Stay safe

    The emergency telephone number for police, fire, and medical assistance is 112. This is the national call centre dial in number for any emergency or to report an accident, fire etc etc. Ensure you have this number registered in your means of communication or noted down somewhere in case it becomes necessary to notify authorities or emergency response entities.

    Portugal is a relatively safe country to visit, but some basic common sense will go a long way. There are no internal conflicts, no terrorism-related danger and violent crime is not a serious problem, as it is generally confined to particular neighbourhoods and is rarely a random crime.

    There are three main police branches. In major urban areas the PSP or Policía de Segurança Pública (Public Security Police) are in charge of law enforcement. Outside major urban centres and in rural areas, the GNR or Guarda Nacional Republicana (National Republican Guards) take over the law enforcement.

    Both the PSP and GNR are also responsible for road traffic supervision and enforcement within their respective jurisdictions. The third branch is the PJ or Policía Judiciária (Judicial Police). These are a crime investigation branch composed of plain clothes detectives. In general, the Portuguese police officers are well trained, educated and polite. Many that are posted in tourist popular areas, have basic communication skills in foreign languages and some are fluent speakers of French, German, English and Spanish, therefore, easy to approach if the need arises.

    When visiting Portugal, there are however, some areas of Lisbon and Porto that you might want to avoid, like in any big city, especially at night. Also, you might want to have in mind that pickpockets do tend to target tourists and tourist-frequented areas more frequently. During the holiday season, many of the pickpocketers are themselves foreigners posing as regular tourists and act and look as such. Wear a money belt or keep your documents and money in an inside pocket. Metro and large rail stations, shopping areas, queues and crowded buses are the most usual places for pickpockets. Many are under 18 and take advantage of the non-harsh laws on minors. If you try to run them down, a fight may be necessary to get your items back.

    On the subway or on trains try to sit with other people and avoid empty carriages. Non-violent pickpocket is the most common crime so always watch any bags (purses, luggage, shopping bags, etc.) you may have with you. A voice message reminding that is played in most of the metro and train stations.

    ...Read more
    Stay safe

    The emergency telephone number for police, fire, and medical assistance is 112. This is the national call centre dial in number for any emergency or to report an accident, fire etc etc. Ensure you have this number registered in your means of communication or noted down somewhere in case it becomes necessary to notify authorities or emergency response entities.

    Portugal is a relatively safe country to visit, but some basic common sense will go a long way. There are no internal conflicts, no terrorism-related danger and violent crime is not a serious problem, as it is generally confined to particular neighbourhoods and is rarely a random crime.

    There are three main police branches. In major urban areas the PSP or Policía de Segurança Pública (Public Security Police) are in charge of law enforcement. Outside major urban centres and in rural areas, the GNR or Guarda Nacional Republicana (National Republican Guards) take over the law enforcement.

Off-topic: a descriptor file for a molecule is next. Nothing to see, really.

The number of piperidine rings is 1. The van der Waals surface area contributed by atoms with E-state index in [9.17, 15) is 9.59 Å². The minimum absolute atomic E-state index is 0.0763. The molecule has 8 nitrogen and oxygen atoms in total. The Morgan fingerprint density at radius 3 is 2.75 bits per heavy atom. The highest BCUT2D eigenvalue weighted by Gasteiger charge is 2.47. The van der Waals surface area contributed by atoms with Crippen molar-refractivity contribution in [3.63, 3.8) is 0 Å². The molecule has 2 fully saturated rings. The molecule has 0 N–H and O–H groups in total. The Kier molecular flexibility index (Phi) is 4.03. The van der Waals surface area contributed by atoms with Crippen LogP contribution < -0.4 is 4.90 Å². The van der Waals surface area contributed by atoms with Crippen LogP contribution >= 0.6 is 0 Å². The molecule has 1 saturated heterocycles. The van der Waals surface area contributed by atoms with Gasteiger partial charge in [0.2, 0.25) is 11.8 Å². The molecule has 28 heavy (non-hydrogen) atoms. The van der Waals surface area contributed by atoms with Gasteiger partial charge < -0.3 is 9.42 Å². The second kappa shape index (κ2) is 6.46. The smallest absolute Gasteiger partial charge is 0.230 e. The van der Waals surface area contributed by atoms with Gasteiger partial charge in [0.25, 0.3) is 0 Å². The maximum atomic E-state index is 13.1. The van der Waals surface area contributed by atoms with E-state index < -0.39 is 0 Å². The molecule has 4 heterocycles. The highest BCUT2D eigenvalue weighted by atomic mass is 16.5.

Both the PSP and GNR are also responsible for road traffic supervision and enforcement within their respective jurisdictions. The third branch is the PJ or Policía Judiciária (Judicial Police). These are a crime investigation branch composed of plain clothes detectives. In general, the Portuguese police officers are well trained, educated and polite. Many that are posted in tourist popular areas, have basic communication skills in foreign languages and some are fluent speakers of French, German, English and Spanish, therefore, easy to approach if the need arises.

    When visiting Portugal, there are however, some areas of Lisbon and Porto that you might want to avoid, like in any big city, especially at night. Also, you might want to have in mind that pickpockets do tend to target tourists and tourist-frequented areas more frequently. During the holiday season, many of the pickpocketers are themselves foreigners posing as regular tourists and act and look as such. Wear a money belt or keep your documents and money in an inside pocket. Metro and large rail stations, shopping areas, queues and crowded buses are the most usual places for pickpockets. Many are under 18 and take advantage of the non-harsh laws on minors. If you try to run them down, a fight may be necessary to get your items back.

    On the subway or on trains try to sit with other people and avoid empty carriages. Non-violent pickpocket is the most common crime so always watch any bags (purses, luggage, shopping bags, etc.) you may have with you. A voice message reminding that is played in most of the metro and train stations.

    Illicit drug use

    On July 1, 2001, a nationwide law in Portugal took effect that decriminalised the recreational use of drugs. Drug possession for personal use and drug usage (up to 2.5 grams of cannabis for instance) itself are still legally prohibited, but violations of those prohibitions are deemed to be exclusively administrative violations and are removed completely from the criminal realm. Drug trafficking and driving under the influence of drugs is still illegal.